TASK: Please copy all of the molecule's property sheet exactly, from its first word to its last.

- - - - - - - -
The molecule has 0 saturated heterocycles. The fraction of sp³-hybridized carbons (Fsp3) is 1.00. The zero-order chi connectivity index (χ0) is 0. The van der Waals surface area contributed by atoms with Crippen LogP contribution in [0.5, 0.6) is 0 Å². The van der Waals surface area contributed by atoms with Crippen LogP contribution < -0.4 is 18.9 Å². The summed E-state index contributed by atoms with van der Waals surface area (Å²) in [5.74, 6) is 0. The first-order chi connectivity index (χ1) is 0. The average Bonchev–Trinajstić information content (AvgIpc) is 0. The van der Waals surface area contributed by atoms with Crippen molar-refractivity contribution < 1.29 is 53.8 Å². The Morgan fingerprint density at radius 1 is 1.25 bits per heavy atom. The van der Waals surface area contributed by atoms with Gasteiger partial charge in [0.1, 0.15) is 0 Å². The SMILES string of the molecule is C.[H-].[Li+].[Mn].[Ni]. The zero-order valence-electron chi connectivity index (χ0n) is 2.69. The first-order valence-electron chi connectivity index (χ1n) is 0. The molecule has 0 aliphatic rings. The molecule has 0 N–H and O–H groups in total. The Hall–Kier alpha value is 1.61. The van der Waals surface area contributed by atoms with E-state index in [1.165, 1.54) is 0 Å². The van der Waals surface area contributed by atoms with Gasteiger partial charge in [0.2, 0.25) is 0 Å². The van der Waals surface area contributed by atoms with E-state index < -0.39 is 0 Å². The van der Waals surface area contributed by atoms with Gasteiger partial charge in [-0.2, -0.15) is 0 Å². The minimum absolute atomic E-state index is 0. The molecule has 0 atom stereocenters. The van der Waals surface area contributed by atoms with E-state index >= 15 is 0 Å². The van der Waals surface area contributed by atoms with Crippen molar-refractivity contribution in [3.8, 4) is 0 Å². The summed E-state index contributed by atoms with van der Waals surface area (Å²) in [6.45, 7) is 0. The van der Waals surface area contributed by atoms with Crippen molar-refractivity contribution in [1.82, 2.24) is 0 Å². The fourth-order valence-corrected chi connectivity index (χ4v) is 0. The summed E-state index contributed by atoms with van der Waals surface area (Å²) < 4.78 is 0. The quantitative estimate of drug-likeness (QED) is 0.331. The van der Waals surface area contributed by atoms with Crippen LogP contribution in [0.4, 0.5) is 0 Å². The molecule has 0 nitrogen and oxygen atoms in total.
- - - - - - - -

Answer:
The molecule has 0 saturated heterocycles. The fraction of sp³-hybridized carbons (Fsp3) is 1.00. The zero-order chi connectivity index (χ0) is 0. The van der Waals surface area contributed by atoms with Crippen LogP contribution in [0.5, 0.6) is 0 Å². The van der Waals surface area contributed by atoms with Crippen LogP contribution < -0.4 is 18.9 Å². The summed E-state index contributed by atoms with van der Waals surface area (Å²) in [5.74, 6) is 0. The first-order chi connectivity index (χ1) is 0. The average Bonchev–Trinajstić information content (AvgIpc) is 0. The van der Waals surface area contributed by atoms with Crippen molar-refractivity contribution < 1.29 is 53.8 Å². The Morgan fingerprint density at radius 1 is 1.25 bits per heavy atom. The van der Waals surface area contributed by atoms with Gasteiger partial charge in [0.1, 0.15) is 0 Å². The SMILES string of the molecule is C.[H-].[Li+].[Mn].[Ni]. The zero-order valence-electron chi connectivity index (χ0n) is 2.69. The first-order valence-electron chi connectivity index (χ1n) is 0. The molecule has 0 aliphatic rings. The molecule has 0 N–H and O–H groups in total. The Hall–Kier alpha value is 1.61. The van der Waals surface area contributed by atoms with E-state index in [1.165, 1.54) is 0 Å². The van der Waals surface area contributed by atoms with Gasteiger partial charge in [0.2, 0.25) is 0 Å². The van der Waals surface area contributed by atoms with E-state index < -0.39 is 0 Å². The van der Waals surface area contributed by atoms with Gasteiger partial charge in [-0.2, -0.15) is 0 Å². The minimum absolute atomic E-state index is 0. The molecule has 0 atom stereocenters. The van der Waals surface area contributed by atoms with E-state index >= 15 is 0 Å². The van der Waals surface area contributed by atoms with Crippen molar-refractivity contribution in [3.8, 4) is 0 Å². The summed E-state index contributed by atoms with van der Waals surface area (Å²) in [6.45, 7) is 0. The van der Waals surface area contributed by atoms with Crippen molar-refractivity contribution in [1.82, 2.24) is 0 Å². The fourth-order valence-corrected chi connectivity index (χ4v) is 0. The summed E-state index contributed by atoms with van der Waals surface area (Å²) < 4.78 is 0. The quantitative estimate of drug-likeness (QED) is 0.331. The van der Waals surface area contributed by atoms with Crippen LogP contribution in [0.4, 0.5) is 0 Å². The molecule has 0 nitrogen and oxygen atoms in total.